Archbishop Socrates Villegas of Lingayen-Dagupan in the northern Philippines called on the faithful to offer reparation for “our personal and national sins” ahead of this year’s national elections.
The archbishop appealed for a Lenten season of “reparation rosary for truth, integrity, and wisdom” starting Ash Wednesday, March 2, until Holy Wednesday, April 13.
He urged everyone to pray the rosary in all churches, at home, and “even in our work places.”
“I invite our brother priests to make confessions more available to our people especially this Lenten season and I beg our faithful to go to confession,” said Archbishop Villegas.
He called on the faithful to offer their “reparation adoration” for the same intentions from Easter Monday, April 18 to May 8, “the vigil of our national elections.”
He said the Blessed Sacrament should be exposed publicly for an hour in parish churches, chaplaincies, and pastoral stations.
He urged the faithful to stay in silent adoration, as much as possible kneeling down, to atone for the sins of the nation.
“We will pray for twenty-one days for all the voters in the coming elections,” said the archbishop.
“We cannot delay offering reparation for our personal and national sins. The bitter fruits of our sins are already strangling us,” he said.
“We are reaping what we have sown. Catholic values will erode further if we ignore the guidance of God,” he said.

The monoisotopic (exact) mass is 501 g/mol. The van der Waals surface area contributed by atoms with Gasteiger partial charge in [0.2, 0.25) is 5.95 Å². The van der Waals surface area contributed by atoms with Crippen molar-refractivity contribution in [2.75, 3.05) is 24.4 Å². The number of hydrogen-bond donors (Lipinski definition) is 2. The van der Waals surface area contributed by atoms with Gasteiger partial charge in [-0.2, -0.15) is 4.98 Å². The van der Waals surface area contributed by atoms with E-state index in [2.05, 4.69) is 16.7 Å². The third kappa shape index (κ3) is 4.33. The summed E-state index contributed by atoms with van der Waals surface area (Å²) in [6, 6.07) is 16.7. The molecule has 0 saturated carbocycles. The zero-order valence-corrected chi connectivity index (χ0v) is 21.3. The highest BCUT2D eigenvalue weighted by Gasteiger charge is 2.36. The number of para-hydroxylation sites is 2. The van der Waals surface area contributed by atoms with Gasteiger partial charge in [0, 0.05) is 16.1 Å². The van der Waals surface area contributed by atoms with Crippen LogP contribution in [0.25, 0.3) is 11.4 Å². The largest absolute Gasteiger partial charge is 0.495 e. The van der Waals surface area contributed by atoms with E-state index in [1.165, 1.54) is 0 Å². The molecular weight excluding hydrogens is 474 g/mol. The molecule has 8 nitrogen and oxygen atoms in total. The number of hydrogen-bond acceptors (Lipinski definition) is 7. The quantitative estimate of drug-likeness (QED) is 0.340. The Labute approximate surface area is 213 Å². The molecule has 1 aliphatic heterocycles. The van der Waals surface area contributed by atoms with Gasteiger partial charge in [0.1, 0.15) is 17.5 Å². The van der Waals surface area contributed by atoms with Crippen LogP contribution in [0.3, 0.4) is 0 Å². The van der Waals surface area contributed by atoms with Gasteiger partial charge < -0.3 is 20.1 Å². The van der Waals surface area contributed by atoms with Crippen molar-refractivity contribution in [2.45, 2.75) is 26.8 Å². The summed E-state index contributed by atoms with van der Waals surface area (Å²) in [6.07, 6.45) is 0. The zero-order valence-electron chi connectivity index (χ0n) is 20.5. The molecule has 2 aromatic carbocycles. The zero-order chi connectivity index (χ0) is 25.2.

In the Archdiocese of Manila, Catholic priests will hold a “penitential walk” on Thursday, February 17, to pray for people’s discernment for the May national elections.
“We particularly pray for our people as we choose our next leaders this coming May,” read a statement from the clergy of the Archdiocese of Manila.
“We ask our fellow Filipinos to be “maka-Diyos kaya makabayan (pro-God to be pro-country),” to discern their choice well and prefer leaders who embody and promote the values of the Kingdom of God,” it added.
The activity, which marks the 150th anniversary of the martyrdom of three Filipino Catholics priests during the Spanish occupation, will start with a Mass at the Manila Cathedral.
Filipino Catholic priests Mariano Gomez, José Burgos, and Jacinto Zamora, were executed on February 17, 1872, in Bagumbayan, now Rizal Park, by Spanish colonial authorities on charges of subversion arising from the 1872 Cavite mutiny.
“The execution awakened the nationalistic ideals and aspirations of the Ilustrados (Filipino students studying in Europe) and the Katipuneros (Manila-based revolutionaries led by Andres Bonifacio),” read the statement by the clergy of Manila.
“It may be argued that if there was no [Gomez, Burgos, and Zamora], perhaps there is also no independent Philippines,” they said.
“The sacrifice of these three diocesan priests of Manila birthed a nation,” added the priests.
After the Mass on Thursday, the penitential walk will follow from the cathedral to the memorial marker at the Rizal Park, and then to the Shrine of Nuestra Señora de Guia in Ermita, Manila.
The event will be a “liturgical and devotional activity” and “an act of public worship and piety,” said the clergy of Manila.
It will take a form of what Filipinos describe as “alay-lakad (walk for a cause)” according to the pious Filipino sense of “penitensya (sacrifice).”
“For us Filipinos, doing acts of “penitensya” or sacrifice is never just for oneself, but always intercessory, that is, in behalf of others and in solidarity with others,” said the priests.
“As a clergy, we shall make this act of sacrifice not only for our personal piety but also for the sake of our people and in communion with our people,” added their statement.
“Indeed, when we were ordained, we promised to pray unceasingly in order to implore God’s mercy upon the people entrusted to our care,” they said.